Manually running a standard scan in PDQ Inventory.

Alternative ways to view services in Windows

PDQ Inventory is my favorite and arguably the easiest way to manage and track Windows services. Am I biased? Yes. Does that make me wrong? No.

But my goal is always to educate, assist, and encourage my fellow Windows warriors. As such, here are a few alternative ways to view the services running on your endpoints. Spoiler alert: PowerShell is the clear winner.

How to open Services using the Command Prompt

To launch Services from the Command Prompt, enter services.msc. This command launches the services manager as if you had opened it from the Windows search bar.

How to open Services through Control Panel

Here’s how to access Services using Control Panel.

  1. With Control Panel open, click System and Security.

    Navigating to the services window through Control Panel using the System and Security link.

  2. In Windows 10, click Administrative Tools. For Windows 11, click Windows Tools.

  3. Click Services.

    An image highlighting the services link in Windows Tools.

How to open Services from the Start menu in Windows 10

Here’s how to open the Services app from the Start menu in Windows 10.

  1. Click the Start button.

  2. Click to open the Windows Administrative Tools folder.

  3. Click Services.

    Finding services from the Start menu in Windows 10.

How to open Services from the Start menu in Windows 11

Here’s how to open the Services app from the Start menu in Windows 11.

  1. Click the Start button.

  2. Click All apps.

  3. Click Windows Tools. This opens the Windows Tools window.

  4. Click Services.

    Navigating to services from the Start menu in Windows 11.

How to identify and manipulate services data using PowerShell

PowerShell makes it easy to identify services and manipulate the returned data using the Get-Service cmdlet. In a PowerShell console window, enter Get-Service to return all the services on the local computer.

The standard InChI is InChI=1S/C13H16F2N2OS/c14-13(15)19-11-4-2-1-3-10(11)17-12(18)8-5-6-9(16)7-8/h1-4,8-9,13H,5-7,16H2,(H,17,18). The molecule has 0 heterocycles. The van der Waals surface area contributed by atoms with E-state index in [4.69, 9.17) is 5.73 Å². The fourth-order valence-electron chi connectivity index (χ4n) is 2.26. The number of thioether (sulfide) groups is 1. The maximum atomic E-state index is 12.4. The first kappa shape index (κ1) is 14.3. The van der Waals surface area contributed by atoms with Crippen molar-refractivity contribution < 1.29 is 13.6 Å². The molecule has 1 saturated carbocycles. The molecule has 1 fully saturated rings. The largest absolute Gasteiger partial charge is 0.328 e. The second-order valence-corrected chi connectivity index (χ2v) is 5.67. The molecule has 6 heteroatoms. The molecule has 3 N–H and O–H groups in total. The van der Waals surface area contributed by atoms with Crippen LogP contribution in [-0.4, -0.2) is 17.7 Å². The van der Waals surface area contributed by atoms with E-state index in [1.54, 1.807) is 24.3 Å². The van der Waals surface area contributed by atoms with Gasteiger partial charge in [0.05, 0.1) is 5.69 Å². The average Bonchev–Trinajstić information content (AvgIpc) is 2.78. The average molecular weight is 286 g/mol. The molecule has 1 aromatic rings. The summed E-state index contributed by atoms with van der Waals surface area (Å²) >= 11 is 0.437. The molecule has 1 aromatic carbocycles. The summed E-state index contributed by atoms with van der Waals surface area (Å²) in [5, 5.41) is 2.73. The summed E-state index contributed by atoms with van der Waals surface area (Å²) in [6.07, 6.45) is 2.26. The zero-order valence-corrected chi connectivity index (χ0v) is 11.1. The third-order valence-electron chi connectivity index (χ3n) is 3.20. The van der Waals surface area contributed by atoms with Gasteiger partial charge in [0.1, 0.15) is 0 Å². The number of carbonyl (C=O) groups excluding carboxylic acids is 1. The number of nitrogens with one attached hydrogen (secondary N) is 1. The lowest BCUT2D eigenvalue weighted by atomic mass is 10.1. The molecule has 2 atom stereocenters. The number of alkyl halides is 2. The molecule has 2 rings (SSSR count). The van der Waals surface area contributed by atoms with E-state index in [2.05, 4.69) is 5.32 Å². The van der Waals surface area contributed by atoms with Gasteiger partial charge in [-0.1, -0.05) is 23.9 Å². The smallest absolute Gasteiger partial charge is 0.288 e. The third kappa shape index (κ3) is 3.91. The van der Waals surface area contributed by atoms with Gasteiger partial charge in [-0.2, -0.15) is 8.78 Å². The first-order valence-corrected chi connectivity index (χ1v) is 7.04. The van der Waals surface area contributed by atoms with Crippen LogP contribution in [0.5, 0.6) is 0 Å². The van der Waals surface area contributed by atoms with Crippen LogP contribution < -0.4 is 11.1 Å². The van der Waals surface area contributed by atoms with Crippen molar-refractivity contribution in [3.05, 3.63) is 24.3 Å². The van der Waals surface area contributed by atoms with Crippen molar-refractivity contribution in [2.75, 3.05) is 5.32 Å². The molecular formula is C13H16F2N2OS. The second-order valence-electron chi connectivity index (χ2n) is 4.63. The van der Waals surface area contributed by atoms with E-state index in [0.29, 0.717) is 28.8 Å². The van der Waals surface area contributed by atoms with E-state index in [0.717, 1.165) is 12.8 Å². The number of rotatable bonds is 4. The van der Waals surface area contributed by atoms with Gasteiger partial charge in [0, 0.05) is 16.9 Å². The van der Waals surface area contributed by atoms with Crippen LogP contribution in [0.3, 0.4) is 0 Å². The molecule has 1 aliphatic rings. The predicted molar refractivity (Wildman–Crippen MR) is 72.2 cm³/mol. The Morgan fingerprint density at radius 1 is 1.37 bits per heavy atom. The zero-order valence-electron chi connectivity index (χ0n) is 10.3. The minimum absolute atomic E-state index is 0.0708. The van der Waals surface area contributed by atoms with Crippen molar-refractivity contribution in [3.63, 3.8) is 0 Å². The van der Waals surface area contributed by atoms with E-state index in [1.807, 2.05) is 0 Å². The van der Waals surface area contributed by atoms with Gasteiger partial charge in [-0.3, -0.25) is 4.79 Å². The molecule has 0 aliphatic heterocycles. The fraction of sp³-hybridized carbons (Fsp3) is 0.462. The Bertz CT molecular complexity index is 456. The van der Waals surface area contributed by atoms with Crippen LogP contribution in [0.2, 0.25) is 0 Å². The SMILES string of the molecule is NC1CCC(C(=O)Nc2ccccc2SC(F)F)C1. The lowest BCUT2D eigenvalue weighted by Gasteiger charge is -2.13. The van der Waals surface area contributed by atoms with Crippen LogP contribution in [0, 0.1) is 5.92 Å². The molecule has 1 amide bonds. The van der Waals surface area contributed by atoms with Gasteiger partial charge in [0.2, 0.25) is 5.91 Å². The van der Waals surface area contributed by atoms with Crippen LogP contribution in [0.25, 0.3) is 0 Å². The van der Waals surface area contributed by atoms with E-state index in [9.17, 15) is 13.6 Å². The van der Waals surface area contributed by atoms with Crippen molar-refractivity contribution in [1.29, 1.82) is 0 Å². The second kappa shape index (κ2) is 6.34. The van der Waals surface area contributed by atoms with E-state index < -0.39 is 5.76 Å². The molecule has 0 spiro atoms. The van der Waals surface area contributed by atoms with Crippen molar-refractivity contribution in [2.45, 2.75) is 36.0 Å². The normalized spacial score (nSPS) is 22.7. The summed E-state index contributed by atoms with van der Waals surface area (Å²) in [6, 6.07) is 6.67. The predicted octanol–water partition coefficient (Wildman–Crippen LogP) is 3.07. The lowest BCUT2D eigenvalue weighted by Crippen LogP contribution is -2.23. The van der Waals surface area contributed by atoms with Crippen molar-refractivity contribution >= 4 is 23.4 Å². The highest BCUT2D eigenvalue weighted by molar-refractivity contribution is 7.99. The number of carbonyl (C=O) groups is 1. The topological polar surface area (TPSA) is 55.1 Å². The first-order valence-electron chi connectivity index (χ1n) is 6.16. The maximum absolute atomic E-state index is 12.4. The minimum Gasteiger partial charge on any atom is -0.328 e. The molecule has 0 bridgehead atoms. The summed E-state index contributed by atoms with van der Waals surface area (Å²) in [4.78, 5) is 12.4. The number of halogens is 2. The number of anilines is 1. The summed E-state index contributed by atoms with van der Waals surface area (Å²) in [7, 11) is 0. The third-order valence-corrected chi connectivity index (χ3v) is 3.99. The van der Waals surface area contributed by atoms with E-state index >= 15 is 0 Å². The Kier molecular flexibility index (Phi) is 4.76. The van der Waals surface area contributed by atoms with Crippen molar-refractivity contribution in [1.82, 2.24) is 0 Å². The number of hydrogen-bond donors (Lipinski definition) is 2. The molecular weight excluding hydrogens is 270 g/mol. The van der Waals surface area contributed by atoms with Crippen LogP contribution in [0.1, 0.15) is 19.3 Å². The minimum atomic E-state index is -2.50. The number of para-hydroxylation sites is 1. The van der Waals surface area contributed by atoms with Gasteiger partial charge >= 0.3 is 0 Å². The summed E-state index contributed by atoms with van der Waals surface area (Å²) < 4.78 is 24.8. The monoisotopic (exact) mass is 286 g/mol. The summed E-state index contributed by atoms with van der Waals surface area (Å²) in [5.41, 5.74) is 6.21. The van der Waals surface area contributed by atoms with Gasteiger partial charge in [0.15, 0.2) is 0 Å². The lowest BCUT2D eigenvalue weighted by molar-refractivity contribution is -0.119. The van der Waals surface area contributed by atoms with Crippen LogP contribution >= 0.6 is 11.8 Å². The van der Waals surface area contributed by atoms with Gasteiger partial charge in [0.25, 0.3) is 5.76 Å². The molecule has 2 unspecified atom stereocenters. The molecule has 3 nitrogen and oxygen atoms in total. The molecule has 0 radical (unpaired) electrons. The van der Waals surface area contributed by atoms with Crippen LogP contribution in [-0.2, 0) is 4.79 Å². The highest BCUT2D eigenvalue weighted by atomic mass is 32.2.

Results of running the Get-Service cmdlet in PowerShell.

Notice that the username is not automatically returned with just the base command. We can force it to return using the Select-Object cmdlet. Here’s the command:

Get-Service | Select-Object -Property ServiceName, UserName

Adding the service username to the PowerShell results.

Now we’ve got the services and the usernames tied to those services. We can take this a step further by filtering for specific usernames using the Where-Object cmdlet. Here’s the full command:

Get-Service | Where-Object -FilterScript {$_.UserName -like '*<username>'} | Select-Object -Property ServiceName, UserName

PowerShell Get-Service results returning just services running under a specific username.

Make sure you replace the <username> placeholder with the username you want to filter for.

This example highlights how capable PowerShell really is. And if it wasn’t time for me to rewatch the Elden Ring DLC trailer for the 27th time, I could continue to expand this example to include remote devices, CSV files, additional filters, exported results, and so on.

Suffice it to say that you can use PowerShell to achieve the results you’re looking for, given enough time and understanding. Or, if you’re like me, you could take the easy route and craft an incredibly valuable report with just a couple of mouse clicks using PDQ Inventory. If that sounds more enticing to you, go ahead and grab yourself a free trial of PDQ Inventory. Your future self will thank you.

Brock Bingham candid headshot
Brock Bingham

Born in the '80s and raised by his NES, Brock quickly fell in love with everything tech. With over 15 years of IT experience, Brock now enjoys the life of luxury as a renowned tech blogger and receiver of many Dundie Awards. In his free time, Brock enjoys adventuring with his wife, kids, and dogs, while dreaming of retirement.